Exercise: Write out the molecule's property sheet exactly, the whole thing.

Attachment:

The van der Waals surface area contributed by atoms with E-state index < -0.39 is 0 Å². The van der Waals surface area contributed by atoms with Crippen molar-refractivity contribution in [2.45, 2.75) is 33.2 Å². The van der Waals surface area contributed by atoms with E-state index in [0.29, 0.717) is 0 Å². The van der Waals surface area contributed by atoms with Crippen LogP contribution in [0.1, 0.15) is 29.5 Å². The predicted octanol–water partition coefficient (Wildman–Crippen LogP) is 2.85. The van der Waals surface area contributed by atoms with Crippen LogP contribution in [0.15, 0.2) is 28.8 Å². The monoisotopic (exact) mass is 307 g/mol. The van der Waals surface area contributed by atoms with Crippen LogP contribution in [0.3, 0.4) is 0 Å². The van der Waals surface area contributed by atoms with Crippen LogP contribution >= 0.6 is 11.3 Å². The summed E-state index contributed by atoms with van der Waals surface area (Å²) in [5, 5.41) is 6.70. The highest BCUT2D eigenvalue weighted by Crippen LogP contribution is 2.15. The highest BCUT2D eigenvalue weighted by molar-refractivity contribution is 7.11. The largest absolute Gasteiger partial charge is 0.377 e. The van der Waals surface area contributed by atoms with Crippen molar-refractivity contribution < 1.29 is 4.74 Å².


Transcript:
The van der Waals surface area contributed by atoms with E-state index < -0.39 is 0 Å². The van der Waals surface area contributed by atoms with Crippen molar-refractivity contribution in [2.45, 2.75) is 33.2 Å². The van der Waals surface area contributed by atoms with E-state index in [0.29, 0.717) is 0 Å². The van der Waals surface area contributed by atoms with Crippen LogP contribution in [0.1, 0.15) is 29.5 Å². The predicted octanol–water partition coefficient (Wildman–Crippen LogP) is 2.85. The van der Waals surface area contributed by atoms with Crippen LogP contribution in [0.15, 0.2) is 28.8 Å². The monoisotopic (exact) mass is 307 g/mol. The van der Waals surface area contributed by atoms with Crippen LogP contribution in [0.3, 0.4) is 0 Å². The van der Waals surface area contributed by atoms with Crippen LogP contribution >= 0.6 is 11.3 Å². The summed E-state index contributed by atoms with van der Waals surface area (Å²) in [5, 5.41) is 6.70. The highest BCUT2D eigenvalue weighted by Crippen LogP contribution is 2.15. The highest BCUT2D eigenvalue weighted by molar-refractivity contribution is 7.11. The largest absolute Gasteiger partial charge is 0.377 e. The van der Waals surface area contributed by atoms with Crippen molar-refractivity contribution < 1.29 is 4.74 Å².